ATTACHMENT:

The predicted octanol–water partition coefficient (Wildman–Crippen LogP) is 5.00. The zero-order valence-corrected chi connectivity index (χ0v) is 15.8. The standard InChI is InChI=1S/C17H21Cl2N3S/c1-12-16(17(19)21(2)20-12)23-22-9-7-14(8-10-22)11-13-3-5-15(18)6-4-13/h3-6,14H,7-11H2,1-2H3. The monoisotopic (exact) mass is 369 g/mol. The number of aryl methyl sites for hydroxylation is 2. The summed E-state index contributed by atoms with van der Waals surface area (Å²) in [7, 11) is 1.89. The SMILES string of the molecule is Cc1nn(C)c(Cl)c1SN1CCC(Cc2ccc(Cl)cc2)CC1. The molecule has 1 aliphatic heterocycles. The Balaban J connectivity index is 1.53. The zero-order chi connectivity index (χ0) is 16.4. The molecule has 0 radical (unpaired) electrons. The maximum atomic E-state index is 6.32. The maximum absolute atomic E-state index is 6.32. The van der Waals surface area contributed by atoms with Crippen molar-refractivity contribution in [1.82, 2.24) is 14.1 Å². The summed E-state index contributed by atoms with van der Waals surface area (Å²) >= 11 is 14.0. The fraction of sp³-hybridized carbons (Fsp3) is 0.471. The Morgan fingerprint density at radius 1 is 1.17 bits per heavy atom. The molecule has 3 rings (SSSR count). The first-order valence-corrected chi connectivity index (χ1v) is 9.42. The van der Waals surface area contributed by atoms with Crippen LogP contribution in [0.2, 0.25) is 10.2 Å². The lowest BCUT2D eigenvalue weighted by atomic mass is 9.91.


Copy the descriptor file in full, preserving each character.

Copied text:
The predicted octanol–water partition coefficient (Wildman–Crippen LogP) is 5.00. The zero-order valence-corrected chi connectivity index (χ0v) is 15.8. The standard InChI is InChI=1S/C17H21Cl2N3S/c1-12-16(17(19)21(2)20-12)23-22-9-7-14(8-10-22)11-13-3-5-15(18)6-4-13/h3-6,14H,7-11H2,1-2H3. The monoisotopic (exact) mass is 369 g/mol. The number of aryl methyl sites for hydroxylation is 2. The summed E-state index contributed by atoms with van der Waals surface area (Å²) in [7, 11) is 1.89. The SMILES string of the molecule is Cc1nn(C)c(Cl)c1SN1CCC(Cc2ccc(Cl)cc2)CC1. The molecule has 1 aliphatic heterocycles. The Balaban J connectivity index is 1.53. The zero-order chi connectivity index (χ0) is 16.4. The molecule has 0 radical (unpaired) electrons. The maximum atomic E-state index is 6.32. The maximum absolute atomic E-state index is 6.32. The van der Waals surface area contributed by atoms with Crippen molar-refractivity contribution in [1.82, 2.24) is 14.1 Å². The summed E-state index contributed by atoms with van der Waals surface area (Å²) >= 11 is 14.0. The fraction of sp³-hybridized carbons (Fsp3) is 0.471. The Morgan fingerprint density at radius 1 is 1.17 bits per heavy atom. The molecule has 3 rings (SSSR count). The first-order valence-corrected chi connectivity index (χ1v) is 9.42. The van der Waals surface area contributed by atoms with Crippen LogP contribution in [0.2, 0.25) is 10.2 Å². The lowest BCUT2D eigenvalue weighted by atomic mass is 9.91.